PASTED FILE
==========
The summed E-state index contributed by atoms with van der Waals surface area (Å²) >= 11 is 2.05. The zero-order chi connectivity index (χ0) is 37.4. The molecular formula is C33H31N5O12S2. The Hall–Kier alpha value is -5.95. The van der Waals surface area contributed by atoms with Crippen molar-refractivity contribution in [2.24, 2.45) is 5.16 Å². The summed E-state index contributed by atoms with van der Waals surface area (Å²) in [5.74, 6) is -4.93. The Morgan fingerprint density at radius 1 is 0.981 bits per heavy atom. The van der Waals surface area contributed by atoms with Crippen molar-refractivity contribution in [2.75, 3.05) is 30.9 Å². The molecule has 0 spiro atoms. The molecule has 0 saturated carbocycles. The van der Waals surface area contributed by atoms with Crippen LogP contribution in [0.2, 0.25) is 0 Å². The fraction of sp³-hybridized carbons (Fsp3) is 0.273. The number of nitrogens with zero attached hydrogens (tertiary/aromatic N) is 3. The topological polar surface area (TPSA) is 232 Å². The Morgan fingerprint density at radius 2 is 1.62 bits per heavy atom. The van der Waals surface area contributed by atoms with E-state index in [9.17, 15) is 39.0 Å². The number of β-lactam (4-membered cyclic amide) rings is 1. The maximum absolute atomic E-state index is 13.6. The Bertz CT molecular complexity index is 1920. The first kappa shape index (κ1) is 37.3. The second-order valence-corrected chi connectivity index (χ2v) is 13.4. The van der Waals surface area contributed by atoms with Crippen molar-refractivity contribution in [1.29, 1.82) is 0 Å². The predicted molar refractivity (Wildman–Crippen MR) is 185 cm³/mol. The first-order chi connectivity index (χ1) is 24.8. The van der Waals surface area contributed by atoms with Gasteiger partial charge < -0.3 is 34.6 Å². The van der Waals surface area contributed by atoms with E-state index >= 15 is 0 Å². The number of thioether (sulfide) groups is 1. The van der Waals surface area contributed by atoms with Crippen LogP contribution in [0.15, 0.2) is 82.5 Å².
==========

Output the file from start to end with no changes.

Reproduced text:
The summed E-state index contributed by atoms with van der Waals surface area (Å²) >= 11 is 2.05. The zero-order chi connectivity index (χ0) is 37.4. The molecular formula is C33H31N5O12S2. The Hall–Kier alpha value is -5.95. The van der Waals surface area contributed by atoms with Crippen molar-refractivity contribution in [2.24, 2.45) is 5.16 Å². The summed E-state index contributed by atoms with van der Waals surface area (Å²) in [5.74, 6) is -4.93. The Morgan fingerprint density at radius 1 is 0.981 bits per heavy atom. The van der Waals surface area contributed by atoms with Crippen molar-refractivity contribution in [2.75, 3.05) is 30.9 Å². The molecule has 0 spiro atoms. The molecule has 0 saturated carbocycles. The van der Waals surface area contributed by atoms with Crippen LogP contribution in [0.2, 0.25) is 0 Å². The fraction of sp³-hybridized carbons (Fsp3) is 0.273. The number of nitrogens with zero attached hydrogens (tertiary/aromatic N) is 3. The topological polar surface area (TPSA) is 232 Å². The Morgan fingerprint density at radius 2 is 1.62 bits per heavy atom. The van der Waals surface area contributed by atoms with E-state index in [9.17, 15) is 39.0 Å². The number of β-lactam (4-membered cyclic amide) rings is 1. The maximum absolute atomic E-state index is 13.6. The Bertz CT molecular complexity index is 1920. The first kappa shape index (κ1) is 37.3. The second-order valence-corrected chi connectivity index (χ2v) is 13.4. The van der Waals surface area contributed by atoms with Crippen molar-refractivity contribution in [1.29, 1.82) is 0 Å². The predicted molar refractivity (Wildman–Crippen MR) is 185 cm³/mol. The first-order chi connectivity index (χ1) is 24.8. The van der Waals surface area contributed by atoms with Gasteiger partial charge < -0.3 is 34.6 Å². The van der Waals surface area contributed by atoms with E-state index >= 15 is 0 Å². The number of thioether (sulfide) groups is 1. The van der Waals surface area contributed by atoms with Crippen LogP contribution in [0.15, 0.2) is 82.5 Å².